Manitoba buckwheat in need of higher temperatures

CNS Canada — Manitoba’s buckwheat crops are off to a good start, little affected by storms, but now the crops need heat.

According to Rejean Picard, a provincial farm production extension advisor at Somerset, Man., the crops started off strong, as June’s weather provided good establishing conditions.

The same can’t be said for July, however. “We’re kind of behind I would say, relatively speaking, in terms of heat.”

The crops need warmth before cooler temperatures and frost come.

The buckwheat is likely to get that heat, though. Parts of the province are expected to get temperatures as high as 32 C this week, with warmer weather continuing throughout July, according to Environment Canada.

Environment Canada’s forecast also predicts some storms mid-week, but Manitoba’s buckwheat has endured that before.

Picard said the storms which hit parts of the province in early July didn’t cause widespread damage. Buckwheat is spread throughout the province, so spotty showers weren’t enough to have a large-scale impact on soil moisture.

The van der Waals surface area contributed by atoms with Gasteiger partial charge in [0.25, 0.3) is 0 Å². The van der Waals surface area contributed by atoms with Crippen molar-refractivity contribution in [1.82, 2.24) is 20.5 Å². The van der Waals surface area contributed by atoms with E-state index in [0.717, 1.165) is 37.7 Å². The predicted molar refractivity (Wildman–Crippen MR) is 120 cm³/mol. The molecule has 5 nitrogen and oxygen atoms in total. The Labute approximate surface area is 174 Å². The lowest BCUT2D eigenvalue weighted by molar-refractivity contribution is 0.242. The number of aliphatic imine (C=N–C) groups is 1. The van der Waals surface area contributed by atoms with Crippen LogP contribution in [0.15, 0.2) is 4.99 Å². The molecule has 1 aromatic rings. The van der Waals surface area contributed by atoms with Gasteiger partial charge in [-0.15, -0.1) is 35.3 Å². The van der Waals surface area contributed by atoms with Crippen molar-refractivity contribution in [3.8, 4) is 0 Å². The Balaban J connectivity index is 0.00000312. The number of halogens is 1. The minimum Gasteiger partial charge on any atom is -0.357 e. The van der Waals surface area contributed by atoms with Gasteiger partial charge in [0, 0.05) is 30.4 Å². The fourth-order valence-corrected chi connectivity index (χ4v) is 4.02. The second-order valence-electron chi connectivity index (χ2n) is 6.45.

Most of Canada’s buckwheat is exported directly to the U.S. or Japan. What happens in Canadian production isn’t likely to have a huge impact on prices globally, Picard said.

“China really drives the market for buckwheat, so if they’re having issues with some buckwheat production, or even Eastern Europe, there’s quite a bit of production there too,” he said.

Buckwheat prices are at about $13 to $14 per bushel, and the market is watching to see how China’s production shapes up.

“So if they had some issues then it may push the prices up with demand.”

Jade Markus writes for Commodity News Service Canada, a Winnipeg company specializing in grain and commodity market reporting.

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